Support and Resistance Can Be Frustrating or Profitable
Traders often find the concepts of support and resistance to be useful. The idea is that resistance forms near old highs and support forms new recent lows.
In practice, the concepts are intuitive. Traders who bought at those old highs suffered losses as the stock price pulled back. Many will then say that if they can just break-even they will sell. The selling pressure coming from investors thankful to break even creates resistance.
Support comes from bargain hunters. Many investors will be watching a stock and believe it is worth a certain price. While waiting for a pull back to their ideal buy point, the stock might not cooperate and the stock could rally.
Traders creating resistance drive the price back down and now traders who thought a lower price seemed important will buy at previous lows. This creates support. That concept can be seen in the chart below.
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In this chart of Target Corporation (NYSE: TGT), the price has been moving between support and resistance for some time. The current price is near a resistance level and the stock could begin to sell off again, headed towards support.
In the stock market, this pattern will not continue indefinitely. It will often end when a company announces earnings and pushes the price out if the range. In the case of Target, that could come in August, the next scheduled announcement.
Until then, the stock is likely to remain in a trading range, a relatively boring pattern for long term investors and a frustratingly risky pattern for short term traders trying to sell resistance and buy support.
Rather than attempting to do that, traders could use a relatively low risk strategy with options. There are strategies using options that can strictly define the level of risk a trader accepts, something that is impossible to do with stocks.
There are also options strategies specifically designed to benefit from a trading range that do not require buying support and selling resistance, and accepting the high level of risk that can develop when the stock finally breaks out of the trading range.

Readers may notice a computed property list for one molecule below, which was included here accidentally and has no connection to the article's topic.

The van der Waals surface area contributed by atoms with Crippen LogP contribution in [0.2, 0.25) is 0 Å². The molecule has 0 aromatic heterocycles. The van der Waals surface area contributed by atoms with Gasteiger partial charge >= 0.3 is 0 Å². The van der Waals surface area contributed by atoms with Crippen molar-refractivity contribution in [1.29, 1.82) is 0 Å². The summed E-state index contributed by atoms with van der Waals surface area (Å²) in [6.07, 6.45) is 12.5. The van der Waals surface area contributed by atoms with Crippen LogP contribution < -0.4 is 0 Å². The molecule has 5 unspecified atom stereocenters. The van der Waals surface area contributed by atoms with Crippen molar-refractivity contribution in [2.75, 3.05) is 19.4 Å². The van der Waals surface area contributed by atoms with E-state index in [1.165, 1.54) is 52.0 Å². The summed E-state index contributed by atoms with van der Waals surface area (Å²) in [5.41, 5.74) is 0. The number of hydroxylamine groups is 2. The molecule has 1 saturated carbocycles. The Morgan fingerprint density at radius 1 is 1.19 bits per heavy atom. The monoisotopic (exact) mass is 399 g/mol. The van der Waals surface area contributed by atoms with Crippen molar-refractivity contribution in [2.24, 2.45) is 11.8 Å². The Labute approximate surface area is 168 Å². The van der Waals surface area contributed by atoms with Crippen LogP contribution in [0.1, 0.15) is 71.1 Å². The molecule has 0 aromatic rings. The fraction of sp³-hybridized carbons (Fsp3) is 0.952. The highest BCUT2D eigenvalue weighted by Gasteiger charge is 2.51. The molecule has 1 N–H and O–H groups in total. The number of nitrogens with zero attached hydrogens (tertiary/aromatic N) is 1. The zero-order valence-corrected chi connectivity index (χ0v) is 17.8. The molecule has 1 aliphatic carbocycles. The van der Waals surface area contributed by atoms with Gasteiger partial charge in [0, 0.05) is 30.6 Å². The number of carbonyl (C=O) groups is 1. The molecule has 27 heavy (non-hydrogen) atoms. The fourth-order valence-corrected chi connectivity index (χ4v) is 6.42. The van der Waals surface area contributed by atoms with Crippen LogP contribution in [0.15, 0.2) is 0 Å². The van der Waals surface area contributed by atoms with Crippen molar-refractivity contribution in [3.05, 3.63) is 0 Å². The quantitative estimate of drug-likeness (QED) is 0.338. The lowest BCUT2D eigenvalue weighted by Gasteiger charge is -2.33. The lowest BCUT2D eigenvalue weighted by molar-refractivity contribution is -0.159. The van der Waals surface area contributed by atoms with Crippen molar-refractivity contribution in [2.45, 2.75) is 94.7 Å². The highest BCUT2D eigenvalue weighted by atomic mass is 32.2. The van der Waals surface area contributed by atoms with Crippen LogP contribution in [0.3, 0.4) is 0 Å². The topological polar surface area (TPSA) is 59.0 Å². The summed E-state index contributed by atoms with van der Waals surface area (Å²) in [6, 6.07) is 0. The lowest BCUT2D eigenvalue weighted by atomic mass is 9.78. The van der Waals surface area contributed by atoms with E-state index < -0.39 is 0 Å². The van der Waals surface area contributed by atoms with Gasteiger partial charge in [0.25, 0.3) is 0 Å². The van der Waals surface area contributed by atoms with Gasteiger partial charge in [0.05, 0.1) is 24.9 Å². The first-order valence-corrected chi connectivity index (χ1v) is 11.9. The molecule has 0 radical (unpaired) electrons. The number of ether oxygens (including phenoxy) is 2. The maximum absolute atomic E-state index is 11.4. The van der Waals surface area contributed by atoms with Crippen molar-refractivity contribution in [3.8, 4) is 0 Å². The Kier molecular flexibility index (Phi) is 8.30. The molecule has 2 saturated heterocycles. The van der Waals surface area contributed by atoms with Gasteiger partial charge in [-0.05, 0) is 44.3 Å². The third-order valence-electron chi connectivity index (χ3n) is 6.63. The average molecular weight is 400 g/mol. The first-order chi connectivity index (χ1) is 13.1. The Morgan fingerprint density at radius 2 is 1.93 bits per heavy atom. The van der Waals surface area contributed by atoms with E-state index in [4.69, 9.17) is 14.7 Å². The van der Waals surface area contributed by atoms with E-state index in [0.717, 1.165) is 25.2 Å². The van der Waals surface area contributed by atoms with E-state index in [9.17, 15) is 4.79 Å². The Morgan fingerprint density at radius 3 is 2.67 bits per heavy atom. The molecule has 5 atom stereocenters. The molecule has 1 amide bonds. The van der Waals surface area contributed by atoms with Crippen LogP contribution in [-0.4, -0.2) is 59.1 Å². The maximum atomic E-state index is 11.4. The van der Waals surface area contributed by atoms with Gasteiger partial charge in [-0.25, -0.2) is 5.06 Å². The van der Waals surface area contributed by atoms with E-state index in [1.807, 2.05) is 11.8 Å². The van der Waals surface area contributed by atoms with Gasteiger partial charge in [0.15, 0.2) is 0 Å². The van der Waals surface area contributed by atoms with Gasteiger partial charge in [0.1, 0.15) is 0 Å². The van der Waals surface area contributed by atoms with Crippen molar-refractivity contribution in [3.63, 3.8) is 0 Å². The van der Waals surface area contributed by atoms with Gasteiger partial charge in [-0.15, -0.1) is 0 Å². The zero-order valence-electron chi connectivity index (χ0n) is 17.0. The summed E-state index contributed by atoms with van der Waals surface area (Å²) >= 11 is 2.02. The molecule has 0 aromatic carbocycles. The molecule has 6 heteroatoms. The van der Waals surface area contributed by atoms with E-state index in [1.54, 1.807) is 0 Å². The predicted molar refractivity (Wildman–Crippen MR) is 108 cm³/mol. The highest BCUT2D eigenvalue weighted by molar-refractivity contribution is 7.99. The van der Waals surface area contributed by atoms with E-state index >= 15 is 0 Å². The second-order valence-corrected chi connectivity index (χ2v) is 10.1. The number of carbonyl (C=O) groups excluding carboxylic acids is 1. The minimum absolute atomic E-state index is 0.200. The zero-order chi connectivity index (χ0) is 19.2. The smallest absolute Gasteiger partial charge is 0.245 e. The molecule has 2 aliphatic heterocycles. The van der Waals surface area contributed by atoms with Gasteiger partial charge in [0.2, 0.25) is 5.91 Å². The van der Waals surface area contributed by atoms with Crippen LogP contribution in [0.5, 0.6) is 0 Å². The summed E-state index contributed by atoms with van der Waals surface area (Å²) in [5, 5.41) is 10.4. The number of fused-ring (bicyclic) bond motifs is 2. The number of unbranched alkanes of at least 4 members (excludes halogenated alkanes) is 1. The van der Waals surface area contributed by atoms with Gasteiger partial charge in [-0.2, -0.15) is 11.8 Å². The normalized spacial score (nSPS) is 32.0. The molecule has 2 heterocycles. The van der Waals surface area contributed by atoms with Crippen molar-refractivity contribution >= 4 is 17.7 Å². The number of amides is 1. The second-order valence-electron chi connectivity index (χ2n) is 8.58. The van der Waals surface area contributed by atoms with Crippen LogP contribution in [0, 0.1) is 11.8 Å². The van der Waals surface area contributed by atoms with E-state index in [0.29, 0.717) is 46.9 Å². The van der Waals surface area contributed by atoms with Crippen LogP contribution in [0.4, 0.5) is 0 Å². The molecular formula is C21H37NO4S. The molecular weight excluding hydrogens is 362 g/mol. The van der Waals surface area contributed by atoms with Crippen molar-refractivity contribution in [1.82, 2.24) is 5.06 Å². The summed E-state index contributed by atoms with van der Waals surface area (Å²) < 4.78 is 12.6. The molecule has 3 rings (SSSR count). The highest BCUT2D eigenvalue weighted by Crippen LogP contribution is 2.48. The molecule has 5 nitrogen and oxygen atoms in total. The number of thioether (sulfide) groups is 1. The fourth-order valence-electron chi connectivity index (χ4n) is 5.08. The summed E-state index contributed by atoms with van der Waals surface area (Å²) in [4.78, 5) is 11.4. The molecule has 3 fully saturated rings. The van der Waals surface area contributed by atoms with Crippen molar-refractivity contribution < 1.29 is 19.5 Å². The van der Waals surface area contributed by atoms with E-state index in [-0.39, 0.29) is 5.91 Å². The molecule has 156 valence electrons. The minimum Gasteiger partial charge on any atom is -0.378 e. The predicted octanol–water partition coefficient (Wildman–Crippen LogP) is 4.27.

A Strategy to Benefit From a Calm Market Environment
For Target Corporation, there is a relatively high likelihood of a relatively narrow trading range. One options strategy that benefits from a stock in a trading range is an iron condor. This strategy has the added benefit of carrying limited risk.
To open an iron condor trade, the investor sells one call while buying another call with a higher exercise price and sells one put while buying another put with a lower exercise price. Typically, the exercise prices of the calls are above the market price of the stock and the exercise prices of the put options are below the current price of the underlying stock.
In an iron condor, the difference between the exercise prices of the two call options will be equal to the difference between the exercise prices of the two put options. The final requirement for this strategy is that all of the options must have the same expiration date.
The risks and potential rewards of the strategy are shown in the following diagram.
Source: The Options Industry Council
The maximum gain on this trade is equal to the premiums received when the position is open. The maximum risk is equal to the difference in the two exercise prices less the amount of the premium received when the trade was opened.
Opening an Iron Condor in Target Corporation
For Target Corporation, the trade can be opened using the following four options contracts:
As you see, all of the options expire on the same day, Friday, June 15.
The difference in the exercise prices of the calls or puts is equal to $1.50. Since each contract covers 100 shares of stock, this means the maximum risk on the trade is equal to $150 less the premium received when the trade was opened.
Selling the options will generate $0.60 in income ($0.20 from the call and $0.40 from the put). Buying the options will cost $0.30 ($0.10 for the call and $0.20 for the put). This means opening the trade will result in a credit of $0.30, or $30 for each contract since each contract covers 100 shares.
The maximum risk on the trade is equal to the difference in strike prices ($1.50) minus the premium received ($0.30). This is equal to $1.20, or $120 since each contract covers 100 shares. Many brokers will require a margin deposit equal to the amount of risk. That means this trade may require just $120 in capital.
The maximum gain on the trade is the amount of premium received when the trade is opened. In this case, that is $0.30 or $30 per contract.
The potential reward on the trade ($30) is about 33% of the amount risked, a high potential return on investment for a trade that will be open for about one week. If a trade like this is entered every month, a small trader could quickly increase the amount of capital in their trading account.
This trade could also be closed out early to reduce the potential risks of the trade. It could still deliver its maximum gain even if the position is closed before the expiration date of the options.
The iron condor is an example of how options are a versatile tool and could meet many of your trading objectives. In this trade, options provide income and defined risk that should be lower than owning the stock.
These are the type of strategies that are explained and used in TradingTips.com’s Options Insider service. To learn more about how options can be used to meet your goals, click here for details on Options Insider.